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System of Disposable Laborers

Almost 90% of workers in Japan's nuclear power industry are subcontracted. Poorly trained, they often are assigned hazardous duties. Tokaimura accident triggers intensified scrutiny.


KINOMOTO, Japan — Kunio Murai was a struggling farmer from the wrong side of the tracks when he was recruited to work as a day laborer in a nuclear power plant near this farm town. The pay was triple what he could make anywhere else, and he was told that the work would be janitorial.

One day in 1970, he and a co-worker were ordered into a room to mop up a leak of radioactive cooling water. They wore ordinary rubber gloves, but no masks or additional protection. Murai recalls wrapping a cleaning cloth around a pipe that was spewing steam. They worked for two hours, and afterward the needle on Murai's radiation meter pointed off the scale.

"I thought it was broken," Murai said. It wasn't. Within six months, he said, his joints swelled painfully and his teeth and hair fell out.

Murai is one of tens of thousands of people who have worked over the years as subcontractors in Japanese nuclear power plants, doing the dirty, difficult and potentially dangerous jobs shunned by regular employees.

In the wake of Japan's worst nuclear accident, a nuclear fission reaction Sept. 30 at a uranium processing plant in Tokaimura, ugly allegations have surfaced of labor abuses, lackadaisical attitudes toward safety, inadequate worker training and lax enforcement by regulators in the country's nuclear industry.

Workers at the JCO Co. plant in Tokaimura, about 80 miles northeast of Tokyo, were mixing uranium by hand in stainless steel buckets to save time. The ensuing nuclear reaction exposed as many as 150 people to radiation, according to the final report issued this month by Japan's Nuclear Safety Commission. One worker died from a lethal dose of radiation, and another remains hospitalized.

From his hospital bed, at least one worker, a regular employee who was supposed to have undergone safety training, told investigators he had no idea that what he was doing was dangerous. But plant officials later admitted that they did know--and had created an illegal operations manual ordering the hand-mixing to save time and money.

The revelations shocked the public but did not surprise Murai, who tells horrifying tales of his brief stint in the Tsuruga nuclear power plant. And it did not surprise anti-nuclear activists, who allege that several thousand day laborers--no one knows exactly how many--continue to be recruited each year by the small subcontractors that supply manual labor for nuclear power plants.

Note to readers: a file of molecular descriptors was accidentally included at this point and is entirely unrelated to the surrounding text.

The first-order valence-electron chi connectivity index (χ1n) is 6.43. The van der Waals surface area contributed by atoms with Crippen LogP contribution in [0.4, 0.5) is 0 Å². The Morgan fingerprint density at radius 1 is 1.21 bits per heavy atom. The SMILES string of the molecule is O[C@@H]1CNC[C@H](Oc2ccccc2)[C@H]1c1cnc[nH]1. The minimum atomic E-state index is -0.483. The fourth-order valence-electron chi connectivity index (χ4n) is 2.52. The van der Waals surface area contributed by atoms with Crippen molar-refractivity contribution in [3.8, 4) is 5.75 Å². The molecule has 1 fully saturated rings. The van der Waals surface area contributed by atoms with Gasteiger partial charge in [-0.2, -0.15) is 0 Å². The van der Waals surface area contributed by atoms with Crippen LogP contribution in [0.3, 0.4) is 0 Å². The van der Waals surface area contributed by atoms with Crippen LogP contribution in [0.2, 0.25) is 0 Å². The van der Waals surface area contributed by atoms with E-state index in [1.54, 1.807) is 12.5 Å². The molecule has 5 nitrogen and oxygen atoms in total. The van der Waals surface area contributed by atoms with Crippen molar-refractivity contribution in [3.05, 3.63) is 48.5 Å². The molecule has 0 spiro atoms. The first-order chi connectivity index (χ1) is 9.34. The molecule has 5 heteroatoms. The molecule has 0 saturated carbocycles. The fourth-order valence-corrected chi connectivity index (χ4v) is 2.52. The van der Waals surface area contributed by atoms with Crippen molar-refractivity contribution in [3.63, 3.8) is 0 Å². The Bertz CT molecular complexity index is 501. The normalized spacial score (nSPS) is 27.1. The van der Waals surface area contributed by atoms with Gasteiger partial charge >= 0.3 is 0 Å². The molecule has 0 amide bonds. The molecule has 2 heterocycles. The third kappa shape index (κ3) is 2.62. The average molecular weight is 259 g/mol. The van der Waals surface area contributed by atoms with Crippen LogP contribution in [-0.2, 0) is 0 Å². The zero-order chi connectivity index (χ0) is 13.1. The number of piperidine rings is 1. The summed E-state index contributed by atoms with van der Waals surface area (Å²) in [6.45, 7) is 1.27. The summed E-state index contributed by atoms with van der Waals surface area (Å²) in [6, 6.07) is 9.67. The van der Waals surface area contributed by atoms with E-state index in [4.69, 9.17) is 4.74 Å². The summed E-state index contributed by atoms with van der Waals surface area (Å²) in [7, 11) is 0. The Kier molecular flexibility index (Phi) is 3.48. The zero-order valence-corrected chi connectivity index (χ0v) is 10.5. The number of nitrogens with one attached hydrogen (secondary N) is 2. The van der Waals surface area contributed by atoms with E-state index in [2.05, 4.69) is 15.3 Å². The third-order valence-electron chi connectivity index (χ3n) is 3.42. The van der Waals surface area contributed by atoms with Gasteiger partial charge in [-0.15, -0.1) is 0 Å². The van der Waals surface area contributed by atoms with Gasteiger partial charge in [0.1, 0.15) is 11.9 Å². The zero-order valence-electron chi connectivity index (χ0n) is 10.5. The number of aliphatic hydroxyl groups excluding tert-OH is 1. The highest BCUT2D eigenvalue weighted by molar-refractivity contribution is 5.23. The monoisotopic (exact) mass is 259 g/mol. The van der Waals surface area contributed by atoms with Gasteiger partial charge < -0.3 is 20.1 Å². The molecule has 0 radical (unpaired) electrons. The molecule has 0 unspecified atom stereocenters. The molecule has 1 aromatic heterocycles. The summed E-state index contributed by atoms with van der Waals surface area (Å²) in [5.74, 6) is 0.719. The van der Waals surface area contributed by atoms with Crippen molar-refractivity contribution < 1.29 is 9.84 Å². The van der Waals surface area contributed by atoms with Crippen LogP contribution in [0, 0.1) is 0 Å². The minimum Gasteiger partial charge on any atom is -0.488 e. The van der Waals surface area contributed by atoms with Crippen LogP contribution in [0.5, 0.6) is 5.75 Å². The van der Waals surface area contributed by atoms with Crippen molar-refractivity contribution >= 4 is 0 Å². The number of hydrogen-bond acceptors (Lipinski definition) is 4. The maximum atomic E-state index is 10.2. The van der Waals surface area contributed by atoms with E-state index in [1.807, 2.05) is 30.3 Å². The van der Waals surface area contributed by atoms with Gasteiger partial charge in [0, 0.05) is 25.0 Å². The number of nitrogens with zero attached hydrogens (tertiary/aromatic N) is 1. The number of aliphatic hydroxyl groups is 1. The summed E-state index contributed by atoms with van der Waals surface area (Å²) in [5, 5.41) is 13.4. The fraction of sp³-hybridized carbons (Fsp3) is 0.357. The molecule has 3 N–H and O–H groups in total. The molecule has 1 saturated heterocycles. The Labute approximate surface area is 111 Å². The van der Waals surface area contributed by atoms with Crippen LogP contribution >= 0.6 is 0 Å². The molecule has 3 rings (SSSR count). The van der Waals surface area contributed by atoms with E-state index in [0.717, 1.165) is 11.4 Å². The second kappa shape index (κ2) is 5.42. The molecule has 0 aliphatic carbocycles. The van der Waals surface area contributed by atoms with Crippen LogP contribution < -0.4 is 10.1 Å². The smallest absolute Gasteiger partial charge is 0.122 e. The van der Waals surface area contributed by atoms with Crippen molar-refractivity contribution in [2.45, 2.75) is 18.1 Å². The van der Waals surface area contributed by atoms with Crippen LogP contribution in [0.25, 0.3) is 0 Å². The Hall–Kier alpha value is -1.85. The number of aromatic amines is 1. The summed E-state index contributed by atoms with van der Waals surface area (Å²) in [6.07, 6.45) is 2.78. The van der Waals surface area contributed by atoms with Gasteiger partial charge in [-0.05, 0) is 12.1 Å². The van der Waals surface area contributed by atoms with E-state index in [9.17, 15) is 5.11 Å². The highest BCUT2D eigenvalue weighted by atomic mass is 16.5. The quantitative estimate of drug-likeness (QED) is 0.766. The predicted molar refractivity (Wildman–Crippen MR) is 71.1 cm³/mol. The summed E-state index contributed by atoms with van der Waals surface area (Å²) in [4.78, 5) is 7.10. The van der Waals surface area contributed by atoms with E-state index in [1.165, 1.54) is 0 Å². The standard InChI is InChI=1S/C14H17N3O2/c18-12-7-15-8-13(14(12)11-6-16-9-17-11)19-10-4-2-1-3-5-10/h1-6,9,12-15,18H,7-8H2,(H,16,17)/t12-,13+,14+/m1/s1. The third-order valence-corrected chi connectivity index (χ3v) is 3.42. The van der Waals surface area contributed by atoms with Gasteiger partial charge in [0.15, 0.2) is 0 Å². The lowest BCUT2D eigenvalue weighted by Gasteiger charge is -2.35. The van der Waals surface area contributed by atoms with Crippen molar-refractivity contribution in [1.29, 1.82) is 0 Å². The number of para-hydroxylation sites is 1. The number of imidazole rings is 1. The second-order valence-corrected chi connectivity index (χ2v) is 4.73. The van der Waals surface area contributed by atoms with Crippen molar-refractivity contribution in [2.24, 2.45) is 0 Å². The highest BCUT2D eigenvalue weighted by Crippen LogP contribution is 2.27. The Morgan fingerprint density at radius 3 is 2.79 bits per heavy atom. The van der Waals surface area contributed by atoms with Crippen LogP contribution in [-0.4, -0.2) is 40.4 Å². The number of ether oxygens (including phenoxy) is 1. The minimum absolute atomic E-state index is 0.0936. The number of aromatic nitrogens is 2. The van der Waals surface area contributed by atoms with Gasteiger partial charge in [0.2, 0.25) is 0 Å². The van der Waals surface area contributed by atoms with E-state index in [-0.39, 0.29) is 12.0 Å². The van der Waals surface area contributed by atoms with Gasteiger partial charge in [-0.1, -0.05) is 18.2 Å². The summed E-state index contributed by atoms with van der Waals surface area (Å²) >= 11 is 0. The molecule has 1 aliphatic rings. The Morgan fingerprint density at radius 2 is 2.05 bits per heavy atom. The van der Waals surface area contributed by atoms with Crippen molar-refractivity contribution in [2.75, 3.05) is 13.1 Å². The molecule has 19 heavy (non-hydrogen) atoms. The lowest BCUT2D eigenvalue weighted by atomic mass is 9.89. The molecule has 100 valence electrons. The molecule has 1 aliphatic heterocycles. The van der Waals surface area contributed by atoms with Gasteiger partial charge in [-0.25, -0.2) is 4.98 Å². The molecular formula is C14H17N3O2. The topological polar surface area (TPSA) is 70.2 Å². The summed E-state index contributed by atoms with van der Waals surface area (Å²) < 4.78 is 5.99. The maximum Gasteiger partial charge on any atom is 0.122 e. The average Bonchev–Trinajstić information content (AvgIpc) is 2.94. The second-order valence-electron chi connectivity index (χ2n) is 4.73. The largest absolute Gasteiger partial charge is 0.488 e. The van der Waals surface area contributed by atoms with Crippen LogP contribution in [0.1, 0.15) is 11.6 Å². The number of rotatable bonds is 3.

Some allegedly are hired by shady labor brokers who drive trucks to the skid rows of Tokyo, Yokohama and Osaka, offering $100 for a day's work. The takers are drifters, the down-and-out, or foreigners willing to do whatever it takes to earn quick yen.

Government, Union Deny Knowledge

Government and union officials say they have no knowledge of such goings-on. They insist that Japan's nuclear power plants are clean, safe and well regulated.

But public trust in such statements had begun to erode even before the accident. Five nuclear-related accidents and mishaps and several failed cover-ups have occurred since 1995. And officials concede that supervision has been inadequate at nuclear facilities other than power plants, such as fuel reprocessing plants and laboratories. Those facilities were presumed to be safe before the Tokaimura accident.

After the accident, Prime Minister Keizo Obuchi ordered an inspection of all such facilities, and the results made fresh and frightening headlines: 25 serious violations were found at nine locations. Lapses included improper handling of radioactive material and failure to conduct proper safety training, perform required medical checkups and report radiation exposure.

The Nuclear Safety Commission later recommended that Japan abandon its long-held attitude that nuclear power is "absolutely safe" and take stringent measures to prevent future accidents.

But activists also want the government to investigate the system of subcontracting for manual labor in nuclear power facilities--a system that they allege is discriminatory and dangerous.

The elite engineers and highly skilled unionized workers at the top of the labor pyramid, who work for the blue-chip giants that build and operate Japanese nuclear power plants, are carefully monitored and protected from radiation exposure.

However, the majority of nuclear plant workers are employed by subcontractors or their subcontractors, an arrangement that allows big corporations to avoid major layoffs of their own people in hard times. Critics say this system diffuses accountability, makes it impossible to keep tabs on the health of workers and places responsibility for safety with smaller, less visible and financially weaker companies.

The workers at the bottom of the socioeconomic food chain--including those allegedly hired by the day from skid rows--receive the least safety education and the highest radiation doses.

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